Platform Mentions

Looking into the data, Twitter only accounts for half of the mentions (54%) and Facebook a surprising 16% with just 1,066 mentions. The fact that Tumblr had more mentions than Facebook also highlights a trend we noticed back in December when “Tumblr” overtook “blog” as one of the most searched terms on Google. The growth of Instagram this year (now 140m active users) was also impressive with 673 mentions.  We expected a bit more than 1.6% of the conversations to be about Vine since it feels like it’s been around for ever, but it’s worth remembering that Vine is still only 8 months old and has a passionate user base amongst its 40m users. It will be interesting to watch this battle develop over the next year, as we see more integrated campaigns and even higher mobile usage – with each platform fighting to prove its value within the marketing mix…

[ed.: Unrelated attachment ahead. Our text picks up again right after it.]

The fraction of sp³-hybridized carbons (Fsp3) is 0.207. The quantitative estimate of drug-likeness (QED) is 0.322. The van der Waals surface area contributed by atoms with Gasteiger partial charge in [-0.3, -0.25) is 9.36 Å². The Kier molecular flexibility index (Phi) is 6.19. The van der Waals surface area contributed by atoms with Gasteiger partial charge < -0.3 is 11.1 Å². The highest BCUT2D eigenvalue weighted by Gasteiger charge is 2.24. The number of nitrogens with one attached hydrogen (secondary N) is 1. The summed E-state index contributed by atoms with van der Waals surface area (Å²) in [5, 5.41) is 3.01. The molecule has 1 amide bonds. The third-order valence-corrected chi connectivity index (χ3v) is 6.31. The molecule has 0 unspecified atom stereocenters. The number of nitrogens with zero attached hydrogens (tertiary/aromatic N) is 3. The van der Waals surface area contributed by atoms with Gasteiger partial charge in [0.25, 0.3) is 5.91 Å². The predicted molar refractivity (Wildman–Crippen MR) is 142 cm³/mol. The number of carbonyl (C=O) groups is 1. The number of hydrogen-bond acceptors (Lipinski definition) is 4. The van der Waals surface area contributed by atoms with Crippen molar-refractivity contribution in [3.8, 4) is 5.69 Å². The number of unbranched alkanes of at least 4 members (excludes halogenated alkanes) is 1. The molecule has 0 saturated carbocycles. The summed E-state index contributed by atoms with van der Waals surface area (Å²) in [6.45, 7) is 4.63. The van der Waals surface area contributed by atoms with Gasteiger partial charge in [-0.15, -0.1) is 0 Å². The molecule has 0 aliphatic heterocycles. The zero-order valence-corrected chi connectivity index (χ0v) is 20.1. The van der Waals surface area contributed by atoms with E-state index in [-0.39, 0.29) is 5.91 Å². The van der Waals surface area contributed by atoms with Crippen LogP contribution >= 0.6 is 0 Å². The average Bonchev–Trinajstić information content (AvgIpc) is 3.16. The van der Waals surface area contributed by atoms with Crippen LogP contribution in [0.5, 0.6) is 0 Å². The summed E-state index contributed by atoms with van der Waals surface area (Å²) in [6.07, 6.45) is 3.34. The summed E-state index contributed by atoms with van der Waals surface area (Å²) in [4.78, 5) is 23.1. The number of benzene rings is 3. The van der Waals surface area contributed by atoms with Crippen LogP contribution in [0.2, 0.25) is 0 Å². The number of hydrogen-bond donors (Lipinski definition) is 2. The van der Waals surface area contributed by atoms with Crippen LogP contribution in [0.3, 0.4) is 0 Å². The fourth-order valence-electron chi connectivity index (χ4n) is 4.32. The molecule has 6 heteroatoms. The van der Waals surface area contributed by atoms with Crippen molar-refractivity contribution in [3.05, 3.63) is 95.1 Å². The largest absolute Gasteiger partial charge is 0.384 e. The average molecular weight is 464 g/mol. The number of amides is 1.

Social media is dead. Long live social business.

#SMWLDN 2013

#SMWLDN 2013

Jeremy Waite is Head of Social Strategy @Adobe and a passionate evangelist for @AdobeSocial. You can contact him on Twitter @JeremyWaite where he would be happy to continue this debate.

For more information about Adobe Social and other Marketing Cloud solutions visit http://www.adobe.com/uk/products/social.html

 

Head of Social Strategy @Adobe EMEA. Ex-giraffe keeper. Lover of cheese, Lego and cycling. Currently writing a book on social business called "The 80 Rules of Social Media".

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9 comments on ““Social Media” is Dead. Long Live “Social Business”
  1. I suggest you read this excellent article on defining true social business:

    http://dannybrown.me/2013/09/06/social-business-or-humanizing-your-business-through-social/

    It would appear Adobe is much like other organisations in confusing socialising business with social business.